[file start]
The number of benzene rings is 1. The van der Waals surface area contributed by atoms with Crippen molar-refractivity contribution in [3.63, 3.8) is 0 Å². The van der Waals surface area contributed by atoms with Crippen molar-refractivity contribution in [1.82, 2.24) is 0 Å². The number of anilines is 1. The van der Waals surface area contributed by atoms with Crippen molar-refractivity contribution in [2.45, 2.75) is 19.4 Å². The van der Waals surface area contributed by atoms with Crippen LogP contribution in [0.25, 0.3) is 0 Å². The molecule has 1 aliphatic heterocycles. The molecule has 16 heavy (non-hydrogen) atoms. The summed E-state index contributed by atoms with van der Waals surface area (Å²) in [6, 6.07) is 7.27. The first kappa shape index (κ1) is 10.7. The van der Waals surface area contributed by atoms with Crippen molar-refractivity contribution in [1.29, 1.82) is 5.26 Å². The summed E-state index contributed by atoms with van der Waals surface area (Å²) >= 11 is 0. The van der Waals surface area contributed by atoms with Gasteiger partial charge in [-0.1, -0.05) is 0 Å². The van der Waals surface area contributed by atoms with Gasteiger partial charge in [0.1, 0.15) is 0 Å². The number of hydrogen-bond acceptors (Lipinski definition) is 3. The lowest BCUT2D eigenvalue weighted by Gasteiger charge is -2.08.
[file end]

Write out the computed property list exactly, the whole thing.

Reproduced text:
The number of benzene rings is 1. The van der Waals surface area contributed by atoms with Crippen molar-refractivity contribution in [3.63, 3.8) is 0 Å². The van der Waals surface area contributed by atoms with Crippen molar-refractivity contribution in [1.82, 2.24) is 0 Å². The number of anilines is 1. The van der Waals surface area contributed by atoms with Crippen molar-refractivity contribution in [2.45, 2.75) is 19.4 Å². The van der Waals surface area contributed by atoms with Crippen LogP contribution in [0.25, 0.3) is 0 Å². The molecule has 1 aliphatic heterocycles. The molecule has 16 heavy (non-hydrogen) atoms. The summed E-state index contributed by atoms with van der Waals surface area (Å²) in [6, 6.07) is 7.27. The first kappa shape index (κ1) is 10.7. The van der Waals surface area contributed by atoms with Crippen molar-refractivity contribution in [1.29, 1.82) is 5.26 Å². The summed E-state index contributed by atoms with van der Waals surface area (Å²) >= 11 is 0. The van der Waals surface area contributed by atoms with Gasteiger partial charge in [-0.1, -0.05) is 0 Å². The van der Waals surface area contributed by atoms with Gasteiger partial charge in [0.1, 0.15) is 0 Å². The number of hydrogen-bond acceptors (Lipinski definition) is 3. The lowest BCUT2D eigenvalue weighted by Gasteiger charge is -2.08.